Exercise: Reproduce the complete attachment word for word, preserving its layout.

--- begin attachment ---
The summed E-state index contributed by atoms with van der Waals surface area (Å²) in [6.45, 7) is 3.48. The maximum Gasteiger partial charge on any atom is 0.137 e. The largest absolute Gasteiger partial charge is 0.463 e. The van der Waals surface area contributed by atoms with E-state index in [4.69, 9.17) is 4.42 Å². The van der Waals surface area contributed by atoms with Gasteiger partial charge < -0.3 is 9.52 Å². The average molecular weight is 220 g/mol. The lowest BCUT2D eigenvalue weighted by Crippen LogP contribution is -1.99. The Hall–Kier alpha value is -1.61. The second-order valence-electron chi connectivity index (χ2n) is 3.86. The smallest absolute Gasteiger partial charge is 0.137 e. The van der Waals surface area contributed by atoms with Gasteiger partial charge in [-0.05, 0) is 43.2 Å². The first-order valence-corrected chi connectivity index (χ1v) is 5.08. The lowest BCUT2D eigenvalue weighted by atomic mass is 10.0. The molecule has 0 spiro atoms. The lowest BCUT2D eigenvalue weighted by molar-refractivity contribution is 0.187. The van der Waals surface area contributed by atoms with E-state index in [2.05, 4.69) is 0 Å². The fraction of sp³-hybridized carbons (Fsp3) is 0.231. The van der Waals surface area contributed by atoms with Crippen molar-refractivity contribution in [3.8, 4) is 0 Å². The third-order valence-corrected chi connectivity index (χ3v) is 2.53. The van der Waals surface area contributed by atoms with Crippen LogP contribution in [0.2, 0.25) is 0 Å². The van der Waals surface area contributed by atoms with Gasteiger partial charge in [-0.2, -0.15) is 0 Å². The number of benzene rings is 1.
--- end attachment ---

The summed E-state index contributed by atoms with van der Waals surface area (Å²) in [6.45, 7) is 3.48. The maximum Gasteiger partial charge on any atom is 0.137 e. The largest absolute Gasteiger partial charge is 0.463 e. The van der Waals surface area contributed by atoms with E-state index in [4.69, 9.17) is 4.42 Å². The van der Waals surface area contributed by atoms with Gasteiger partial charge < -0.3 is 9.52 Å². The average molecular weight is 220 g/mol. The lowest BCUT2D eigenvalue weighted by Crippen LogP contribution is -1.99. The Hall–Kier alpha value is -1.61. The second-order valence-electron chi connectivity index (χ2n) is 3.86. The smallest absolute Gasteiger partial charge is 0.137 e. The van der Waals surface area contributed by atoms with Gasteiger partial charge in [-0.05, 0) is 43.2 Å². The first-order valence-corrected chi connectivity index (χ1v) is 5.08. The lowest BCUT2D eigenvalue weighted by atomic mass is 10.0. The molecule has 0 spiro atoms. The lowest BCUT2D eigenvalue weighted by molar-refractivity contribution is 0.187. The van der Waals surface area contributed by atoms with E-state index in [2.05, 4.69) is 0 Å². The fraction of sp³-hybridized carbons (Fsp3) is 0.231. The van der Waals surface area contributed by atoms with Crippen molar-refractivity contribution in [3.8, 4) is 0 Å². The third-order valence-corrected chi connectivity index (χ3v) is 2.53. The van der Waals surface area contributed by atoms with Crippen LogP contribution in [0.2, 0.25) is 0 Å². The van der Waals surface area contributed by atoms with Gasteiger partial charge in [-0.2, -0.15) is 0 Å². The number of benzene rings is 1.